“More than 100 new infections were confirmed across Myanmar in 36 hours — the largest jump so far — bringing the total to 580, with most new cases in the northwestern state,” notes the report. “Rakhine is one of the poorest states in the country, with substandard healthcare facilities and a lack of access to education in some remote parts.”

The report adds, “It is also home to about 130,000 Rohingya Muslims displaced by conflict and confined to camps under what Amnesty International describes as “apartheid” conditions,” it adds.

Also read: China has been and will continue to be an important development partner, says Maldives

The Qatar model

Qatar currently has the highest number of per capita Covid cases in the world, but one of the lowest fatality rates — highlighting its pandemic response model, reports Al Jazeera.

Qatar has 40,702 cases per million — ahead of all other countries in the region and beyond. It has a population of 2.88 million, of which more than 2 million are migrants.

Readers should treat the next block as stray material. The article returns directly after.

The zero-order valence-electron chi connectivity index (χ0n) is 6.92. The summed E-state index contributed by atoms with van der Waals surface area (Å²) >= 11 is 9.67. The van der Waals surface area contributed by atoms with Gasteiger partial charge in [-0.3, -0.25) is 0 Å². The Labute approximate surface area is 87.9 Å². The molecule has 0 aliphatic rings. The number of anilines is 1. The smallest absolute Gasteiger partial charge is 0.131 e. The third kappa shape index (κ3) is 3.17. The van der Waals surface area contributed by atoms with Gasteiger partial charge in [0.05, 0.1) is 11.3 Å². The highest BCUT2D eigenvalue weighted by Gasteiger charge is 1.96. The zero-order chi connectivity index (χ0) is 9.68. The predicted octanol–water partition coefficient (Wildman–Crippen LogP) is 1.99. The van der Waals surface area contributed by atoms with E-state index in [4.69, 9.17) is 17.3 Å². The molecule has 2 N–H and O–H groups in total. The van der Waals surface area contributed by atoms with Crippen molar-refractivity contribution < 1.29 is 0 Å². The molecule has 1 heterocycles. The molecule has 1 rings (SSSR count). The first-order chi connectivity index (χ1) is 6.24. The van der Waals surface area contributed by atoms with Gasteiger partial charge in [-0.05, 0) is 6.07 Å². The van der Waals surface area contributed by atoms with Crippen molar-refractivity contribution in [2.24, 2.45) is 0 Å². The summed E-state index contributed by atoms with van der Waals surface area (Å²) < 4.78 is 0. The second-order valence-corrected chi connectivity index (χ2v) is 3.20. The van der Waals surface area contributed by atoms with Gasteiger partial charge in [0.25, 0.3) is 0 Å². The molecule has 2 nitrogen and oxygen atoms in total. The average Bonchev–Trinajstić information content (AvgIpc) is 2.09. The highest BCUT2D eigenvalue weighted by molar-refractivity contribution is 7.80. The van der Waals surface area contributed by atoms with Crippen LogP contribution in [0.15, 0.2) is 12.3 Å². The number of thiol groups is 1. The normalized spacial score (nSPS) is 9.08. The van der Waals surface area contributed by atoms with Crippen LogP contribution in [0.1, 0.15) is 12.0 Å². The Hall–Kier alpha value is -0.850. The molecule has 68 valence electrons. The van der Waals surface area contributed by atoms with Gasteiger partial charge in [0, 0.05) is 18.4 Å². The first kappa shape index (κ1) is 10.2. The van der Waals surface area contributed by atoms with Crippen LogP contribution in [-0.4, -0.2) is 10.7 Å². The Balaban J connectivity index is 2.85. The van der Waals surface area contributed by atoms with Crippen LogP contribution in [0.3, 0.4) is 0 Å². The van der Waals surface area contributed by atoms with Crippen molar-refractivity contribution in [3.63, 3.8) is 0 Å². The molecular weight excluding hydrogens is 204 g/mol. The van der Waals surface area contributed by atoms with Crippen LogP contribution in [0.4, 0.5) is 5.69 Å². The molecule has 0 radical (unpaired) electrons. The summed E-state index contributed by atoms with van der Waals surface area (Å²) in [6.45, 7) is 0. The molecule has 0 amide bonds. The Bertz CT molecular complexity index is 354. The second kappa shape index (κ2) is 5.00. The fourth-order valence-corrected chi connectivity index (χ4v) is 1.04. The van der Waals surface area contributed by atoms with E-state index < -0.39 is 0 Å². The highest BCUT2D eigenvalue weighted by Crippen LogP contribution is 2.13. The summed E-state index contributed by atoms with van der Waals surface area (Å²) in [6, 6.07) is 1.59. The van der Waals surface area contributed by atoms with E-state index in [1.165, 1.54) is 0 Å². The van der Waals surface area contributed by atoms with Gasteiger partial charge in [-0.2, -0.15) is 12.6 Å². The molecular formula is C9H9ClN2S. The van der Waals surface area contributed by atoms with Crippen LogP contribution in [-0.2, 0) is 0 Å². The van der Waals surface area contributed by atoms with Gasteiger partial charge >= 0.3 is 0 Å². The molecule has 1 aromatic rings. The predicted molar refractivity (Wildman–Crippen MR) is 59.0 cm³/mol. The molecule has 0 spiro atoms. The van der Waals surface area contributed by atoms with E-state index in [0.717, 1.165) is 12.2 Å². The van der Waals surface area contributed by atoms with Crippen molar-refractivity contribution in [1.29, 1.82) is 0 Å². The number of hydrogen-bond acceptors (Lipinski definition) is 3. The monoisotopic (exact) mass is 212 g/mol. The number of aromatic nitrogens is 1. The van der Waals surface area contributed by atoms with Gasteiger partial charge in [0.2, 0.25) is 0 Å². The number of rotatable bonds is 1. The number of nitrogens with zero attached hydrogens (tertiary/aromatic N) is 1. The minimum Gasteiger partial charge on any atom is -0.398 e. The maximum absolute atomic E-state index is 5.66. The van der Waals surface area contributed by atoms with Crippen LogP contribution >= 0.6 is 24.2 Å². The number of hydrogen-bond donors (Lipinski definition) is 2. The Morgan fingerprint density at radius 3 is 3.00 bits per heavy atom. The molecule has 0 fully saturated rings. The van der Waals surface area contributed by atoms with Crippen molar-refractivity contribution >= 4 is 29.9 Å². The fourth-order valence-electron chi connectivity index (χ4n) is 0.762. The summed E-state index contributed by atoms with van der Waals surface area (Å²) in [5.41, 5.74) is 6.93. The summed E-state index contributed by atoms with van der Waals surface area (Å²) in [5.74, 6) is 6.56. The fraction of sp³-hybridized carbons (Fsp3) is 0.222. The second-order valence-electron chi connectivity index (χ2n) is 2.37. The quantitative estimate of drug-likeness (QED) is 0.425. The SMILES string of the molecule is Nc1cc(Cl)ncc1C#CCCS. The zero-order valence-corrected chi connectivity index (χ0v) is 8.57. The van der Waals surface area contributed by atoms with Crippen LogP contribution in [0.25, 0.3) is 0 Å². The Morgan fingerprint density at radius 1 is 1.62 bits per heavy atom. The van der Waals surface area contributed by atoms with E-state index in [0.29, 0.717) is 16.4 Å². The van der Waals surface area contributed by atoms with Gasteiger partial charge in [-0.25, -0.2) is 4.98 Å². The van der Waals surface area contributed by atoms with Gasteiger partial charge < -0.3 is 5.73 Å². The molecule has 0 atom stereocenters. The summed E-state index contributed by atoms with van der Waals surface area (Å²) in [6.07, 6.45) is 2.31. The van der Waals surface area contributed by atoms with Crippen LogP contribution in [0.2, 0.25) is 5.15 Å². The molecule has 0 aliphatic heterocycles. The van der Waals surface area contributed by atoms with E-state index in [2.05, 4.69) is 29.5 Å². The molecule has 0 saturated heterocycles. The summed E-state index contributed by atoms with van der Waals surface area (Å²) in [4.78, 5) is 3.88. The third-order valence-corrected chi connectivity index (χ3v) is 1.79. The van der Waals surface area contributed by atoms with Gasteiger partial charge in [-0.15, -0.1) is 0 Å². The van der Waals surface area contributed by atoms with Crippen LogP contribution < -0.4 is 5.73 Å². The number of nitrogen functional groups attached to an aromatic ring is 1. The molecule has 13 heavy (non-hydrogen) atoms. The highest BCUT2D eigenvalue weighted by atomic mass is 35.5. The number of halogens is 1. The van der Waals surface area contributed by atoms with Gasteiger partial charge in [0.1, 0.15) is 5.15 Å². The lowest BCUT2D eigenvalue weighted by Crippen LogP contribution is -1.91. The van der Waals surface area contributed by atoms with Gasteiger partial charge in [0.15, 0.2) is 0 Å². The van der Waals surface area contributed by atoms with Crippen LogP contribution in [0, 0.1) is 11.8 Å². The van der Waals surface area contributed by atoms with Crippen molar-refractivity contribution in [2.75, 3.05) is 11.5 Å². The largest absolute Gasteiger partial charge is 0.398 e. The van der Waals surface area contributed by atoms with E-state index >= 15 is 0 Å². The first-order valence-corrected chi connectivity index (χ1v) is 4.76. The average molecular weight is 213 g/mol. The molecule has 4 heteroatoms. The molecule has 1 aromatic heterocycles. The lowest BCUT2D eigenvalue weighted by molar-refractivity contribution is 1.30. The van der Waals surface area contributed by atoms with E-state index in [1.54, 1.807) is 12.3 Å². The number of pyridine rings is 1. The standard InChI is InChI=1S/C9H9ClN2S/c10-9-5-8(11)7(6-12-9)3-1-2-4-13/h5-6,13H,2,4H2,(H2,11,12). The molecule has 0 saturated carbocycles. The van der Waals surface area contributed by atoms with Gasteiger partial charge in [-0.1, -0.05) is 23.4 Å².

“Qatar’s health authorities are adamant their high per-capita infection rate is down to one factor above all: Testing. Almost 600,000 people have been tested for the novel coronavirus as of Tuesday — that is more than a fifth of the population,” notes the report.

“Unlike some Gulf countries, which have opted for dragnet testing, Doha zeroed in on groups more vulnerable to infection, including migrant labourers and Qataris returning from overseas,” it adds.

Schools can reopen in Germany but it ‘won’t be smooth’